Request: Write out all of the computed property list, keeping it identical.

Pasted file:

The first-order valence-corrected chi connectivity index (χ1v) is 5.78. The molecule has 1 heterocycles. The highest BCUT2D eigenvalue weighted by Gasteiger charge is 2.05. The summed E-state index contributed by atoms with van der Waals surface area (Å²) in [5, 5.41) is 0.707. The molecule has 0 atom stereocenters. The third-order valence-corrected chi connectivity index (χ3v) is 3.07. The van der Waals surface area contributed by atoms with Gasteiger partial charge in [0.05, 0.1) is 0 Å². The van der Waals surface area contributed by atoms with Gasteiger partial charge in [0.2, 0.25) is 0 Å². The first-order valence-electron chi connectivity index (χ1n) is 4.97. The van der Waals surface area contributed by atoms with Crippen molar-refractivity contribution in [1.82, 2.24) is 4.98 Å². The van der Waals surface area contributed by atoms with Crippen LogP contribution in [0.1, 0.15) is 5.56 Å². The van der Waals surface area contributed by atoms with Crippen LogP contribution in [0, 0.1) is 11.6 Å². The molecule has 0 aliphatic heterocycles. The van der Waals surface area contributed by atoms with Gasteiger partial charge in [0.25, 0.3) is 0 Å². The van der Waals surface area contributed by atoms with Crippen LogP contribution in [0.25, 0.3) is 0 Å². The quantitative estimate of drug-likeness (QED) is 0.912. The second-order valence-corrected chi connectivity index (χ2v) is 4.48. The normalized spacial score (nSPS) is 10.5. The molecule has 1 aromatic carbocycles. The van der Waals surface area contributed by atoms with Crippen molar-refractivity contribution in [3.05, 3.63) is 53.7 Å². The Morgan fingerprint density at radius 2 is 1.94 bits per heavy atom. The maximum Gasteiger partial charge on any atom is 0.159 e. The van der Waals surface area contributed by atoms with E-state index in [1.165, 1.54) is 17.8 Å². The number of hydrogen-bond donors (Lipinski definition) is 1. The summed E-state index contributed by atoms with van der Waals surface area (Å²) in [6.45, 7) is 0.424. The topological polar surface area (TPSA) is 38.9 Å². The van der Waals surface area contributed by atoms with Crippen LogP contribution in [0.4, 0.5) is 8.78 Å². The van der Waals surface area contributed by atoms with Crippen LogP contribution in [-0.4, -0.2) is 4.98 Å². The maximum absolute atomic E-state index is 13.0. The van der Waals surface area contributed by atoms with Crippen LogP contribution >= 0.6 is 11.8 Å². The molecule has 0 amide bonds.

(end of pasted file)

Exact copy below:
The first-order valence-corrected chi connectivity index (χ1v) is 5.78. The molecule has 1 heterocycles. The highest BCUT2D eigenvalue weighted by Gasteiger charge is 2.05. The summed E-state index contributed by atoms with van der Waals surface area (Å²) in [5, 5.41) is 0.707. The molecule has 0 atom stereocenters. The third-order valence-corrected chi connectivity index (χ3v) is 3.07. The van der Waals surface area contributed by atoms with Gasteiger partial charge in [0.05, 0.1) is 0 Å². The van der Waals surface area contributed by atoms with Gasteiger partial charge in [0.2, 0.25) is 0 Å². The first-order valence-electron chi connectivity index (χ1n) is 4.97. The van der Waals surface area contributed by atoms with Crippen molar-refractivity contribution in [1.82, 2.24) is 4.98 Å². The van der Waals surface area contributed by atoms with Crippen LogP contribution in [0.1, 0.15) is 5.56 Å². The van der Waals surface area contributed by atoms with Crippen LogP contribution in [0, 0.1) is 11.6 Å². The molecule has 0 aliphatic heterocycles. The van der Waals surface area contributed by atoms with Gasteiger partial charge in [0.25, 0.3) is 0 Å². The van der Waals surface area contributed by atoms with Crippen LogP contribution in [0.25, 0.3) is 0 Å². The quantitative estimate of drug-likeness (QED) is 0.912. The second-order valence-corrected chi connectivity index (χ2v) is 4.48. The normalized spacial score (nSPS) is 10.5. The molecule has 1 aromatic carbocycles. The van der Waals surface area contributed by atoms with Crippen molar-refractivity contribution in [3.05, 3.63) is 53.7 Å². The Morgan fingerprint density at radius 2 is 1.94 bits per heavy atom. The maximum Gasteiger partial charge on any atom is 0.159 e. The van der Waals surface area contributed by atoms with E-state index in [1.165, 1.54) is 17.8 Å². The number of hydrogen-bond donors (Lipinski definition) is 1. The summed E-state index contributed by atoms with van der Waals surface area (Å²) in [6.45, 7) is 0.424. The topological polar surface area (TPSA) is 38.9 Å². The van der Waals surface area contributed by atoms with Crippen LogP contribution in [0.4, 0.5) is 8.78 Å². The van der Waals surface area contributed by atoms with Crippen LogP contribution in [-0.4, -0.2) is 4.98 Å². The maximum absolute atomic E-state index is 13.0. The van der Waals surface area contributed by atoms with Crippen LogP contribution >= 0.6 is 11.8 Å². The molecule has 0 amide bonds.